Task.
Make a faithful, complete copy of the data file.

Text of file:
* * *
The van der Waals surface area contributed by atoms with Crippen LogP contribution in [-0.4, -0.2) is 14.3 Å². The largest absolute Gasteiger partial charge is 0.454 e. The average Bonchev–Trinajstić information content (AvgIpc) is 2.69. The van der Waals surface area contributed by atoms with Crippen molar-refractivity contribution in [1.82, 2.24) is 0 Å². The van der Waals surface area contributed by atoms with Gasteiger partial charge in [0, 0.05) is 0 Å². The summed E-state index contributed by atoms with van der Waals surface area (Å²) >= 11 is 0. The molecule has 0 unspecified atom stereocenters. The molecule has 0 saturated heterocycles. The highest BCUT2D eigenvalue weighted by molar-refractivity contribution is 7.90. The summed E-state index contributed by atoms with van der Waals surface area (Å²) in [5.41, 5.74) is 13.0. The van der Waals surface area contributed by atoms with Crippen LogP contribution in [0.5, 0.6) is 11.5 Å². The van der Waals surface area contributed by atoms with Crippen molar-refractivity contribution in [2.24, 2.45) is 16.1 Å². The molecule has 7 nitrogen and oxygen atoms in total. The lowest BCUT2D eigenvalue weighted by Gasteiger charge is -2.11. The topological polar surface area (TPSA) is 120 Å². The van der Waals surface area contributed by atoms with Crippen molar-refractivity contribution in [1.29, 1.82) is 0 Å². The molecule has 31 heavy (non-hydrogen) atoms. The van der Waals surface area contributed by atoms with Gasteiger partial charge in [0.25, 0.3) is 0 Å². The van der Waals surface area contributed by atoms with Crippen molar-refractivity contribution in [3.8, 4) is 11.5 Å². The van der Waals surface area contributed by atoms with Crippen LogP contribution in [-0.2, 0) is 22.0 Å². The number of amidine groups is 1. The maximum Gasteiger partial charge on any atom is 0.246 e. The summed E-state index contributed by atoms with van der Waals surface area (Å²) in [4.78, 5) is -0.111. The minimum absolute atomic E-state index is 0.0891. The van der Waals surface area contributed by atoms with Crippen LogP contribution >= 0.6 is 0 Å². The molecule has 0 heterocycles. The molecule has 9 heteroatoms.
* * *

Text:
The van der Waals surface area contributed by atoms with Crippen LogP contribution in [-0.4, -0.2) is 14.3 Å². The largest absolute Gasteiger partial charge is 0.454 e. The average Bonchev–Trinajstić information content (AvgIpc) is 2.69. The van der Waals surface area contributed by atoms with Crippen molar-refractivity contribution in [1.82, 2.24) is 0 Å². The van der Waals surface area contributed by atoms with Gasteiger partial charge in [0, 0.05) is 0 Å². The summed E-state index contributed by atoms with van der Waals surface area (Å²) >= 11 is 0. The molecule has 0 unspecified atom stereocenters. The molecule has 0 saturated heterocycles. The highest BCUT2D eigenvalue weighted by molar-refractivity contribution is 7.90. The summed E-state index contributed by atoms with van der Waals surface area (Å²) in [5.41, 5.74) is 13.0. The van der Waals surface area contributed by atoms with Crippen LogP contribution in [0.5, 0.6) is 11.5 Å². The van der Waals surface area contributed by atoms with Crippen molar-refractivity contribution in [2.24, 2.45) is 16.1 Å². The molecule has 7 nitrogen and oxygen atoms in total. The lowest BCUT2D eigenvalue weighted by Gasteiger charge is -2.11. The topological polar surface area (TPSA) is 120 Å². The van der Waals surface area contributed by atoms with Crippen molar-refractivity contribution in [1.29, 1.82) is 0 Å². The molecule has 31 heavy (non-hydrogen) atoms. The van der Waals surface area contributed by atoms with Gasteiger partial charge in [0.25, 0.3) is 0 Å². The van der Waals surface area contributed by atoms with Crippen molar-refractivity contribution in [3.8, 4) is 11.5 Å². The van der Waals surface area contributed by atoms with Crippen LogP contribution in [-0.2, 0) is 22.0 Å². The number of amidine groups is 1. The maximum Gasteiger partial charge on any atom is 0.246 e. The summed E-state index contributed by atoms with van der Waals surface area (Å²) in [4.78, 5) is -0.111. The minimum absolute atomic E-state index is 0.0891. The van der Waals surface area contributed by atoms with Crippen LogP contribution >= 0.6 is 0 Å². The molecule has 0 heterocycles. The molecule has 9 heteroatoms.